Tuesday, January 26, 2016


Friends, we are gathered here to lay some forgotten acquaintances to their eternal sleep.

Rest in peace 'Macarena'. May you enjoy many years as the music on the elevator to hell.

Farewell 'Cotton Eye Joe'. We hardly knew ye. Thankfully.

And good riddance 'Blue'. Please take that bizarre, animated alien from the music video with you to oblivion.

"Oh, don't be so harsh" you say. "Those songs are part of the rich cultural tableau of the 90s."

So, if I asked for your perspective on 'Old Pop in the Oak', 'Move Your Body', and 'Baila Baila'?

I thought so.

These unknown songs were, after all, the follow up singles from the above one-hit-wonders. Rednex, Eiffel 65 and Los Del Rio, respectively. Sophmore records that never had a chance.

Relics of a different era, in fact.

You see, these songs were all released in the pre-connection epoch. Not just in the pre-Facebook era, which started in 2006, but the pre-mass internet era.

When 'Cotton Eye Joe' was released in 1994, internet users were still struggling with dial-up connections, and many even cancelled their accounts due to constant busy signals. Today, if you can't load a webpage on your phone within ten seconds, you're ready to throw this hand-held super computer in frustration. Try rage-throwing your computer in 1994. You'd give yourself a hernia.

It was a radically different time, which yielded to the mass internet age of the late 90's. When direct connection changed forever.

Today we are totally ensconced in the many spin-offs of the connection era. Social networking. Email. 24 hour news. E-Learning. Digital arts. E-commerce, etc etc etc. These were tectonic shifts in the framework through which we understand human connection and the dissemination of useful (and pointless) information.

And there were always going to be casualties to seismic change.

As it turns out, one of the more noteworthy is the 'one-hit wonder'. Yes, the staple of music culture for decades is now officially on the decline, and no-one is really protesting about it.

I strongly recommend that you read this article: http://priceonomics.com/the-death-of-the-one-hit-wonder/ It provides a short, and quite excellent analysis of the data around this trend against the one-offs.

What stunned me, is not that there are diminishing numbers of one-off successes, but that the successful songs are staying in the chart for longer than ever. So much for the myth that audience attention spans are dwindling.

Now, while I would never encourage you to dance on the graves of anyone, the extinction of the one-hit wonder is actually good tidings.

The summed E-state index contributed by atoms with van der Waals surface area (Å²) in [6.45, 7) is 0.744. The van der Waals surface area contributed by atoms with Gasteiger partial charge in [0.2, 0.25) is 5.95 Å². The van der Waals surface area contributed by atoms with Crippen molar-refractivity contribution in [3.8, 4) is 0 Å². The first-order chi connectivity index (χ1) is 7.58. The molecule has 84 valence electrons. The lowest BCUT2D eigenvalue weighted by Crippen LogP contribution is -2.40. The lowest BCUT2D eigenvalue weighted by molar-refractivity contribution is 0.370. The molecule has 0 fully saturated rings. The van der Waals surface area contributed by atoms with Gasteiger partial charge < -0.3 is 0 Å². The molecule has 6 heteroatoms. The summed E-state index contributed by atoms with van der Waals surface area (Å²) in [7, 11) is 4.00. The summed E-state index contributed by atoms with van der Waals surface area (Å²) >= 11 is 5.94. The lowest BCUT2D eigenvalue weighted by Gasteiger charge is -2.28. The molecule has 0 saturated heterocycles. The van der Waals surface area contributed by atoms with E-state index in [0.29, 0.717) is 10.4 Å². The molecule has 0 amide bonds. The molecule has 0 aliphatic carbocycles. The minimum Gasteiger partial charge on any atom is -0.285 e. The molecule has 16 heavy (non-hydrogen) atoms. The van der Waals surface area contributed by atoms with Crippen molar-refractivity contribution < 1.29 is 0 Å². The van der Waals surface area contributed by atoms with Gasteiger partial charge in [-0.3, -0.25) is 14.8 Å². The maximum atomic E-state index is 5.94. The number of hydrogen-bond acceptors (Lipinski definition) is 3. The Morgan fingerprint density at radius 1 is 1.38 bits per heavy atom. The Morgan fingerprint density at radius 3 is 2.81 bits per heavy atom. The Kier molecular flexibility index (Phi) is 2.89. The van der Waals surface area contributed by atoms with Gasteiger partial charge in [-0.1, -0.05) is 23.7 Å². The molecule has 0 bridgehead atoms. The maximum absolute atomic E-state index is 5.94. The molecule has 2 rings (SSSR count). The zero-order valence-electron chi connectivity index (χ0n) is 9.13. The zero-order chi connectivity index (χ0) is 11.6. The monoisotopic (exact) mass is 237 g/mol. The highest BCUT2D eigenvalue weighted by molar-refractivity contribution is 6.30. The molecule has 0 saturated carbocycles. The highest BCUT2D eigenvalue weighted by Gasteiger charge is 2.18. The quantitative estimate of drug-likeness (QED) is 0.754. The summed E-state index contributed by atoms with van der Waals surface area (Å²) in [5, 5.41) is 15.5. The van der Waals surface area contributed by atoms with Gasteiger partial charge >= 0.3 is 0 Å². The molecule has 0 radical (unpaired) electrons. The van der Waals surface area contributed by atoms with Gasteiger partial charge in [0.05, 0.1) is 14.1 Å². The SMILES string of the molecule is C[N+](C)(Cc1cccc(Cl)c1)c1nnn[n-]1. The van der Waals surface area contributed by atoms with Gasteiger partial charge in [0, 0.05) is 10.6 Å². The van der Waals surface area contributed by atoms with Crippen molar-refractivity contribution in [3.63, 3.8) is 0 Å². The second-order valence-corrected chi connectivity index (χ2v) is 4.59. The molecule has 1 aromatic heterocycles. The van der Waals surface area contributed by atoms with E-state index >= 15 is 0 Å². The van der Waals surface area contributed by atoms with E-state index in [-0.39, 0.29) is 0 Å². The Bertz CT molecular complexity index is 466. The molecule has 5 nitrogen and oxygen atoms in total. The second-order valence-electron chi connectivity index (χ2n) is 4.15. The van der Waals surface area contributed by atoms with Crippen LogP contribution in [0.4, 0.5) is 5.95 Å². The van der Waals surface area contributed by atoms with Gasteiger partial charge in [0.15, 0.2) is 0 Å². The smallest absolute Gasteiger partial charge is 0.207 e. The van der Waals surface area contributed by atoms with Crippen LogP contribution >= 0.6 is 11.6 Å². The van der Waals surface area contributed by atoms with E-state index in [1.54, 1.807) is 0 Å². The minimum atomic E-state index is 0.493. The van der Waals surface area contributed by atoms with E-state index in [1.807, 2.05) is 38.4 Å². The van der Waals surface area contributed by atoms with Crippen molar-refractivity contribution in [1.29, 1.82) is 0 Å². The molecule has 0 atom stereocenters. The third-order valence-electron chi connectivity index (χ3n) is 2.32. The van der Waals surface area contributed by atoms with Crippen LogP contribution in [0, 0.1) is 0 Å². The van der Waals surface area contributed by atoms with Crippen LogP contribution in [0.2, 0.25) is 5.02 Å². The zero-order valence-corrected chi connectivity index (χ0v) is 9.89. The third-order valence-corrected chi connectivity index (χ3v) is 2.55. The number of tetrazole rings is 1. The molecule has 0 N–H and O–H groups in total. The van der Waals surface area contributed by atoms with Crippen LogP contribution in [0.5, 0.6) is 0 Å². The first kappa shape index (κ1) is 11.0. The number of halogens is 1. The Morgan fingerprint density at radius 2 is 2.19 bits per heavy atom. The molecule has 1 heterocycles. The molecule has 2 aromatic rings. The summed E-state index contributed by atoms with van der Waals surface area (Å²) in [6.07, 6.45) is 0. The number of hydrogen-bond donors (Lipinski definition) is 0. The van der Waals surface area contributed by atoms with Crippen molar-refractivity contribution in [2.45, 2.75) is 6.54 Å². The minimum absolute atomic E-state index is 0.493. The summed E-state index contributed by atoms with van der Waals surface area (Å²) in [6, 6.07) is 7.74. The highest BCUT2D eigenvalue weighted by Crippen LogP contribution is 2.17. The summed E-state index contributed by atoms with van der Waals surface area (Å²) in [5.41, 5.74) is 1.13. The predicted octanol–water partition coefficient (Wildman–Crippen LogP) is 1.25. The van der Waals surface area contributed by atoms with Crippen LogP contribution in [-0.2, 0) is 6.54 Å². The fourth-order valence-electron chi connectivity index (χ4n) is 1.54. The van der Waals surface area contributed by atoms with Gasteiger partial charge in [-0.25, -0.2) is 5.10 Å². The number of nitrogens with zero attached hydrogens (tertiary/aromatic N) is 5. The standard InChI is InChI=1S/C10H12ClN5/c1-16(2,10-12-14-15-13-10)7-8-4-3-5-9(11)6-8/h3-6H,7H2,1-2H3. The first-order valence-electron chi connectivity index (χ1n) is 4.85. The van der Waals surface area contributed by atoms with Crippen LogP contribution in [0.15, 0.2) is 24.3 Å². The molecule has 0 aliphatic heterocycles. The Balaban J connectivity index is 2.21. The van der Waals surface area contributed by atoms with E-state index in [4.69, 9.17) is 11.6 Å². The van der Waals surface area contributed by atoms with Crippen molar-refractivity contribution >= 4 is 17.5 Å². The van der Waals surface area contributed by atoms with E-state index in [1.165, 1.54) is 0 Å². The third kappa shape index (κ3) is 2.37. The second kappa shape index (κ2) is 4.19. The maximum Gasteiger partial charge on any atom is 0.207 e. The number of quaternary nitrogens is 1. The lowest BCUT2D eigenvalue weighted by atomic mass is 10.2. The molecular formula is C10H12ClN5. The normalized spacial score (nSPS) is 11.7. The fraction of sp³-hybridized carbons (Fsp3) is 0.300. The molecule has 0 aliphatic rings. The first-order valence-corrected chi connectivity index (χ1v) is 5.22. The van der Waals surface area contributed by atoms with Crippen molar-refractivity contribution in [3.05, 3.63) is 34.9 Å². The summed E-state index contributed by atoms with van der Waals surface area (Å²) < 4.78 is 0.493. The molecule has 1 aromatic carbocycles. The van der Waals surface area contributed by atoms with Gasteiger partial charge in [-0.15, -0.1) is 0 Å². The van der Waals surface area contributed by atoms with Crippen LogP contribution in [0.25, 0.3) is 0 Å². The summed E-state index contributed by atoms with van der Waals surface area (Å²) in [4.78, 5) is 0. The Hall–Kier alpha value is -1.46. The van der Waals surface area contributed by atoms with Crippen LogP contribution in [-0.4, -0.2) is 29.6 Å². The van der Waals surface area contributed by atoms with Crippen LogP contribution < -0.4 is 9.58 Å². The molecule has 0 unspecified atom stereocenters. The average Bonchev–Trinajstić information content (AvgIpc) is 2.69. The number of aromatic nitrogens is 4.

Not because your life would be richer without having known 'Who Let The Dogs Out', but because of what this trend against one-offs actually means.

First, there is an increase in risk aversion by the traditional media conglomerates who hold the keys to the asylum. This has a down-side, in that the wall to climb for career traction is now higher, because the gatekeepers are looking to heavily promote an established artist above encouraging a rough diamond. The flip-side, however, is that the artist who breaks through to a large audience, which is harder but still possible, can expect far more support from the machinery of the industry to try and keep them at the pinnacle. Like finding a snow mobile at the top of Everest.

Second, artists who would once have been one-hit wonders are remaining in the zeitgeist using the tools of the connection era. Not just surviving, mind you, but actually building audiences while they are between hits. As the article says, using Carly Rae Jepsen as its primary example:

'One may also attribute this decline (of one-hit wonders) to artists’ enhanced abilities to cultivate their brands and fan bases in the Internet era. It’s easy to see a world in which Carly Rae Jepsen disappeared into a Jennifer Paige-like obscurity following Call Me Maybe. Instead, she is back in the Top 40 three years later, and Tom Hanks is lip syncing her songs. It couldn’t have hurt that she’s been charming millions of followers over the last several years on Twitter, Facebook and Instagram. Whereas it would have been nearly impossible to maintain this kind of intimate relationship with fans ten years ago, it’s now par for the course, as well as good business.'

This is the incredible era you are now in. You have the ability to stay connected with fans, and build new audiences between the launches of your creative output, using the technological tools which are accessible and cheap. No longer shall you fade into the obscure darkness of traditional radio or TV silence.

And while the 'noise' of this era seems at times like a din that is impossible to penetrate, great content is reaching us, engaging us and transforming us.

We are becoming fans, pirates, binge-ers, and subscribers.

Enabling long careers.

Encouraging great storytellers to return to us, again and again, with their latest work.

Why shouldn't that be yours?

So RIP 'one-hit wonders'. We've moved on to a better place.

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